Now, as a woman of color, everything stated above is amplified to the Nth degree.  Dealing with institutional racism and offensive micro-aggressions is fairly common in the workplace.  As a result, I think there’s this constant internal conversation that takes place on whether certain behavior is intentionally racist or just ignorant and whether the person just really didn’t know they were being offensive…There have been many days when I have felt that expressing myself authentically would not be as readily accepted in a mostly white corporate environment as well.

What resources, professional or personal, have you leveraged to ensure your career is progressing?

As I’ve grown professionally and become clearer on my long-term career goals, every year I try to have 2-3 big professional goals – whether that’s acquiring a new certification, public speaking engagements, authoring articles or volunteering, I intentionally make time at the end of each year to sit back, reflect on the previous year, and visualize where I’d like to go professionally within the new year.

I’m a networker and a connector.  Those skills have helped me to build a large and extensive professional network which has been considerably helpful in identifying new job opportunities, connecting me to professional mentors, and connecting me with other professional-development opportunities (conferences/workshops etc.)

The importance of networking cannot be understated for young professionals looking to enter the job market.  If you’re not sure where to start, look at meetup.com or LinkedIn to see what kind of professional or other meetup groups exist in your area and start attending meetings.  If networking is not something you’re good at or enjoy, have 3-5 questions in your back pocket to make the initial conversation less awkward.  Lastly, volunteering is a great way to build a network as well. But don’t limit yourself to only the things that interest you, step outside of your comfort zone. Every once in a while, maybe quarterly, make it a point to network or connect with a person or group of people you wouldn’t normally.

I work in Human Resources and often, partner closely with our recruiting team.  On average, recruiters spend 6 seconds looking at a résumé.  Six seconds!  And to underscore the importance of building a network, 85% of all jobs are found through one’s personal network.  So it’s a crucial skill to learn, develop and nurture throughout one’s career.

Do you have mentor? If so, how did you select this person or people?

I think mentoring is something that happens naturally and can’t be forced.  Generally, I’ve approached women and men who inspire me and who I think I would like to emulate as a professional. That said you have to be proactive and initiate a mutually beneficial relationship.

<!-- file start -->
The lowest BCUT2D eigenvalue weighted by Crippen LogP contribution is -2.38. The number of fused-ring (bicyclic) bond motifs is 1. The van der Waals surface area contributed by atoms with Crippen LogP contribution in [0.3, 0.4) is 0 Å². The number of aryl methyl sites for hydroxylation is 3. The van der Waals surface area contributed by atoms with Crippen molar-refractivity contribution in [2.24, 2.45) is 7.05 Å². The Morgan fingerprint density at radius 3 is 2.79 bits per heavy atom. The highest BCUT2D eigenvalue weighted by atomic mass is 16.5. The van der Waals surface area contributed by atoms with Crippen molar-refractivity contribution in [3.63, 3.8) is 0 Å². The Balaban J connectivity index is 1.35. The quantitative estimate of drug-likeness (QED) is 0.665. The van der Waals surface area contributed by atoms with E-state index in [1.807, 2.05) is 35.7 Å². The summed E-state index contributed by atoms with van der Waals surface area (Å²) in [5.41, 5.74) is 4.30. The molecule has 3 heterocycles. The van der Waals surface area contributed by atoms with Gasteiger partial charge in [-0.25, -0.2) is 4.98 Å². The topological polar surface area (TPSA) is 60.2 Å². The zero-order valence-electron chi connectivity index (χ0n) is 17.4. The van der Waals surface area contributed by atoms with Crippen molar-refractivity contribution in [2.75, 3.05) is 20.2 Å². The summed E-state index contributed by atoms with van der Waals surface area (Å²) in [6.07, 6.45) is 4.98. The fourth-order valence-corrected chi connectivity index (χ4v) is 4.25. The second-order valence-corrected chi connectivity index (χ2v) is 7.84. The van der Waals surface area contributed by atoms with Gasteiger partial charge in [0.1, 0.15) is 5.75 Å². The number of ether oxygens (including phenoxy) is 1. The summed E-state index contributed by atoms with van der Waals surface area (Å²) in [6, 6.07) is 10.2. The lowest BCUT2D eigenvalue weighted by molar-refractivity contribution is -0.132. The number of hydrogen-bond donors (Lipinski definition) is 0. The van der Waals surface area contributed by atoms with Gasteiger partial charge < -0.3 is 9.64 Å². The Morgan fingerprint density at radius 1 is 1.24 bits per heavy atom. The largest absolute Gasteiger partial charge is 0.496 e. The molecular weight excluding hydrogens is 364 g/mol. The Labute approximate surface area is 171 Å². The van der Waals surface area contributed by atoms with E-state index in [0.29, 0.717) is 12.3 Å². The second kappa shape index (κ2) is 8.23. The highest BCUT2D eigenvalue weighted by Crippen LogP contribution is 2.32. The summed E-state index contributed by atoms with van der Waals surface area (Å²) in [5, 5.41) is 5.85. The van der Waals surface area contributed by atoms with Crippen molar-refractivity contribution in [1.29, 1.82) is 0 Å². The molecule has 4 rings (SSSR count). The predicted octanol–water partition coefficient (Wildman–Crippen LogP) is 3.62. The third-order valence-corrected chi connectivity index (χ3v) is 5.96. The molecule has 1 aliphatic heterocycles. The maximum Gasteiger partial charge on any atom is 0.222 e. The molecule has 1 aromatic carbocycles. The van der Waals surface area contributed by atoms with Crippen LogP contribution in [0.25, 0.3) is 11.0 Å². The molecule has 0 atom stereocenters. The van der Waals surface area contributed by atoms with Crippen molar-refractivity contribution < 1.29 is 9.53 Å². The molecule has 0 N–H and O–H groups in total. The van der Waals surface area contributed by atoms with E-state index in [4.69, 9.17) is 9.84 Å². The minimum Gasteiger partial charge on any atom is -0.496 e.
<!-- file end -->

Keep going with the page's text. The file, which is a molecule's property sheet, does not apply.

What advice would you give a young adult who is about to start their first job post college?

First, don’t worry if you don’t have it figured out yet.  There are people who have been working for 20-30 years who still don’t know what they want to do when they “grow up”.  If you are intentional about self-reflection and regularly ask yourself and others what you are good at, what you like about a job, and don’t like, in time you’ll find where you belong.

Second, don’t pursue a degree only for the perceived job security or the money.  A good friend of mine graduated with a Computer Science degree because at the time Silicon Valley was booming and tech was hot.  The year she graduated, Silicon Valley went bust and she was scrambling trying to find a job.  Today, she owns and operates her own catering business.  You never know what twists and turns life is going to throw your way, so it’s important to be realistic but also pursue what you are passionate about for a career.

Lastly, I’d say stay open to opportunities.  I landed my current job, which I love, as a result of networking and luck.  I just so happened to run into my former boss, who hired me, at a networking event.  I had read recently that she had received a promotion.  At that networking event, I approached her and congratulated her on her promotion.  She asked me for my card and we connected on LinkedIn and through email.  A few months later, when she was settled into her new role, she emailed me to have coffee and discuss my career aspirations.  I had no idea at that meeting she was going to say that she had an open role.  She did, I applied and three weeks later I had the job.  You just never know where your next opportunity will come from.  Stay open.